GP: And how did Anna Wieszczyk come on board the project?

SM: After I had the script for the first issue (what would become, with revision, the first chapter of the GN), I started casting about for artists online. I posted on forums like Digital Webbing, Deviant Art, Penciljack, etc., and got a few really nice responses. But when I saw Anna’s work, I knew that’s what I wanted.

GP: The style for the art is interesting in that it uses real pictures mixed with the drawn art, creating a trippy dream like look. Was that your idea or Annas?

SM: That was all Anna. But that’s part of why I wanted her for the book — her style is like nothing else I’ve seen.

GP: The graphic novel has an interesting take on addiction, in that it expands the idea to being addicted to being focused on the past and nostalgia. Where’d that idea come from?

SM: That actually emerged in the writing. When I started in on this, it was basically just about a master manipulator from the future causing chaos in the present. I’m glad it evolved beyond that. It kind of had to, both to be anything like an interesting story and also to address the drug aspect in real terms. And, you know, nostalgia is addictive. Everybody has their “what ifs,” and for plenty of people there was, or they perceive there was, this golden time when everything was great, and now it’s not. So why not live there instead?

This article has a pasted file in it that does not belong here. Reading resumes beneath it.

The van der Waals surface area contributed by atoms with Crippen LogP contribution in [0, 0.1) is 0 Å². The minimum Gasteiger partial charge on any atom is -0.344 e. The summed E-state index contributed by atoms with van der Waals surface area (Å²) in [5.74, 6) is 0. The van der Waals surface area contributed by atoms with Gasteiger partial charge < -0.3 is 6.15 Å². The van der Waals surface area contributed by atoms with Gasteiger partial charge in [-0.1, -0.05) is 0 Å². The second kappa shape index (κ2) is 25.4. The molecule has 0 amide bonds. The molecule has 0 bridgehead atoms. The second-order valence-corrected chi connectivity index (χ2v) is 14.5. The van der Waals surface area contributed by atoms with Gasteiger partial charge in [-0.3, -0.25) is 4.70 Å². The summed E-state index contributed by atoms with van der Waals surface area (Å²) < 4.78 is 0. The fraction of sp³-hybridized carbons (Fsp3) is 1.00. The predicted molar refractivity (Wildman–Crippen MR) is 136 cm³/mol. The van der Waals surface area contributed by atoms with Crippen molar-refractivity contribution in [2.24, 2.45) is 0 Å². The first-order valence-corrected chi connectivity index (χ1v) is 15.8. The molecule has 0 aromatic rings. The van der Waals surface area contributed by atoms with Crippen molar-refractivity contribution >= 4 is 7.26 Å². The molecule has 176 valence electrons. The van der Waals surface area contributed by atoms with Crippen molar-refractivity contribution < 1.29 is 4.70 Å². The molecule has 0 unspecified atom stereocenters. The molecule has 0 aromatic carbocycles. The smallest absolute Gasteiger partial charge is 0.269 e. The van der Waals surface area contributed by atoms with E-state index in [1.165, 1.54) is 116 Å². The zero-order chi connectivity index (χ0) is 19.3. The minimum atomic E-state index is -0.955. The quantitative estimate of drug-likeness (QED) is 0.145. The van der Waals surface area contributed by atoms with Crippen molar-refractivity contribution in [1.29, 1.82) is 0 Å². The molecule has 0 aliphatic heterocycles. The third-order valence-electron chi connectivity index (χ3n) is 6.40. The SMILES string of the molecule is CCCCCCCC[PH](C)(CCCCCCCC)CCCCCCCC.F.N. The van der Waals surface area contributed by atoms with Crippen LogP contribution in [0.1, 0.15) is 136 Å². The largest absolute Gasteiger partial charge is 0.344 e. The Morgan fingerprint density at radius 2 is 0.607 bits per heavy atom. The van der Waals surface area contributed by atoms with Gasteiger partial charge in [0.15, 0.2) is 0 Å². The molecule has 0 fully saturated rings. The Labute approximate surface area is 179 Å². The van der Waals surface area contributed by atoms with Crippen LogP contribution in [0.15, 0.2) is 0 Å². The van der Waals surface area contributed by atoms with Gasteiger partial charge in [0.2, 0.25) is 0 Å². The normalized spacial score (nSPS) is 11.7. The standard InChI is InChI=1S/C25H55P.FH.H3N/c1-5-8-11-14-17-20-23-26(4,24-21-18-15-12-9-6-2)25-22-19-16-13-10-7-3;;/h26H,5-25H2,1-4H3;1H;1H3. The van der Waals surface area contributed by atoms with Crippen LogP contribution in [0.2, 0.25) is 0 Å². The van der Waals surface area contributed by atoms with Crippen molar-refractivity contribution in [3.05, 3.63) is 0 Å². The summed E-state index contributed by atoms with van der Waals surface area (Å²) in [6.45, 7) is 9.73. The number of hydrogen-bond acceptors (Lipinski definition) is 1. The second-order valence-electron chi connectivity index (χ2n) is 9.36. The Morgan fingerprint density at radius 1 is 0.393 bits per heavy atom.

But the thing is, what happens to the present if everyone is living in the past? Who’s steering the ship? And, on an individual level, how does anyone move forward?

GP: Something else that stood out to me was this glimpse that if one is too focused on the past, they neglect the present, and it becomes cyclical in a way. How did that come into the story?

SM: It ties into the addiction thing. Being focused on the past is one thing — not terribly productive, generally, but mostly harmless. But if you could actually go back, spend time there? And this time, you can say or do exactly the right thing, or keep trying until you get it right? Why waste time on the unpredictable present?

GP: With a lot of stories that involve time travel, the rules that govern it can be a focus of either the story, or for the reader. How much did you work out of how it all works in this world?

SM: It’s pretty carefully worked out, but I try not to let it get in the way. The first thing for me is always the characters, and I had a lot of fun writing these guys. Andrew and Leilani, our heroes, are ordinary people with this great, long-lasting friendship. I like them. They have a standing date for a TV night that goes back to Dawson’s Creek. They’re witty but notthat witty; they tell jokes that don’t work, and they call each other on it.

But as to the sci-fi aspect of things, there’s a very specific way that time travel works in my story, there are limitations. Tristram lays it out pretty early. But he’s the bad guy, so a lot of that will be lies. The truth comes later.

GP: There’s a lot of debate on the legalization of some drugs here, and things might get out of hand. Did that come into play at all when you were writing this?